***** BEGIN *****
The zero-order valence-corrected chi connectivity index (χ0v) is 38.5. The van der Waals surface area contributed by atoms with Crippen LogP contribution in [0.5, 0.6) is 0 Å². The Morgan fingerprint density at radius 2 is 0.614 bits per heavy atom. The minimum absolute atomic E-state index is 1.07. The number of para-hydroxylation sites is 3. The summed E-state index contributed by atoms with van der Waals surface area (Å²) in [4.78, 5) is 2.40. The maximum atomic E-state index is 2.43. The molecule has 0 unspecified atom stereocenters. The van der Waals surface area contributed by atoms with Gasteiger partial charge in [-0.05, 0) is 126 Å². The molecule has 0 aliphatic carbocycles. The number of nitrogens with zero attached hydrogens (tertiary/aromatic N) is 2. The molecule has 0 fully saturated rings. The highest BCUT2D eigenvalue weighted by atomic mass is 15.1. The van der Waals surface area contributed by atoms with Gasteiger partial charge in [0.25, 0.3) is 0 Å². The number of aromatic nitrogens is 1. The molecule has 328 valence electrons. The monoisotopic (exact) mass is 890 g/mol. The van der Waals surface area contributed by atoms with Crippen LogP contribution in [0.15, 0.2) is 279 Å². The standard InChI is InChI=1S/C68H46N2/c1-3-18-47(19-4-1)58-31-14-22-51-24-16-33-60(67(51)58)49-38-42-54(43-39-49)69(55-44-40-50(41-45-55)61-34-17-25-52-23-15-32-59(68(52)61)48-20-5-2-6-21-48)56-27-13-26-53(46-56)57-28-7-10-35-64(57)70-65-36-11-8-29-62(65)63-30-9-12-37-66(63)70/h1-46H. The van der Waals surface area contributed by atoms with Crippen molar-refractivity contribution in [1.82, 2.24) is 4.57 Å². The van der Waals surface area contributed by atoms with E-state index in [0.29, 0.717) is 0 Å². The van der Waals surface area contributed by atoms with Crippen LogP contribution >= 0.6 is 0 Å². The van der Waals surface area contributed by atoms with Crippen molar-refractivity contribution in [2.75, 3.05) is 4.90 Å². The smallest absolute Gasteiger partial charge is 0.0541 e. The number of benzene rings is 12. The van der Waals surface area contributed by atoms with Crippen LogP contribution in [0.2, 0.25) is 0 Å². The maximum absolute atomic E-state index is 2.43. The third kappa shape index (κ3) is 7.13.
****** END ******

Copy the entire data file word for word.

The zero-order valence-corrected chi connectivity index (χ0v) is 38.5. The van der Waals surface area contributed by atoms with Crippen LogP contribution in [0.5, 0.6) is 0 Å². The Morgan fingerprint density at radius 2 is 0.614 bits per heavy atom. The minimum absolute atomic E-state index is 1.07. The number of para-hydroxylation sites is 3. The summed E-state index contributed by atoms with van der Waals surface area (Å²) in [4.78, 5) is 2.40. The maximum atomic E-state index is 2.43. The molecule has 0 unspecified atom stereocenters. The van der Waals surface area contributed by atoms with Gasteiger partial charge in [-0.05, 0) is 126 Å². The molecule has 0 aliphatic carbocycles. The number of nitrogens with zero attached hydrogens (tertiary/aromatic N) is 2. The molecule has 0 fully saturated rings. The highest BCUT2D eigenvalue weighted by atomic mass is 15.1. The van der Waals surface area contributed by atoms with Gasteiger partial charge in [0.25, 0.3) is 0 Å². The number of aromatic nitrogens is 1. The molecule has 328 valence electrons. The monoisotopic (exact) mass is 890 g/mol. The van der Waals surface area contributed by atoms with Crippen LogP contribution in [0.15, 0.2) is 279 Å². The standard InChI is InChI=1S/C68H46N2/c1-3-18-47(19-4-1)58-31-14-22-51-24-16-33-60(67(51)58)49-38-42-54(43-39-49)69(55-44-40-50(41-45-55)61-34-17-25-52-23-15-32-59(68(52)61)48-20-5-2-6-21-48)56-27-13-26-53(46-56)57-28-7-10-35-64(57)70-65-36-11-8-29-62(65)63-30-9-12-37-66(63)70/h1-46H. The van der Waals surface area contributed by atoms with Crippen molar-refractivity contribution in [1.82, 2.24) is 4.57 Å². The van der Waals surface area contributed by atoms with E-state index in [0.29, 0.717) is 0 Å². The van der Waals surface area contributed by atoms with Crippen LogP contribution >= 0.6 is 0 Å². The van der Waals surface area contributed by atoms with Crippen molar-refractivity contribution in [2.75, 3.05) is 4.90 Å². The smallest absolute Gasteiger partial charge is 0.0541 e. The number of benzene rings is 12. The van der Waals surface area contributed by atoms with Crippen LogP contribution in [0.2, 0.25) is 0 Å². The maximum absolute atomic E-state index is 2.43. The third kappa shape index (κ3) is 7.13.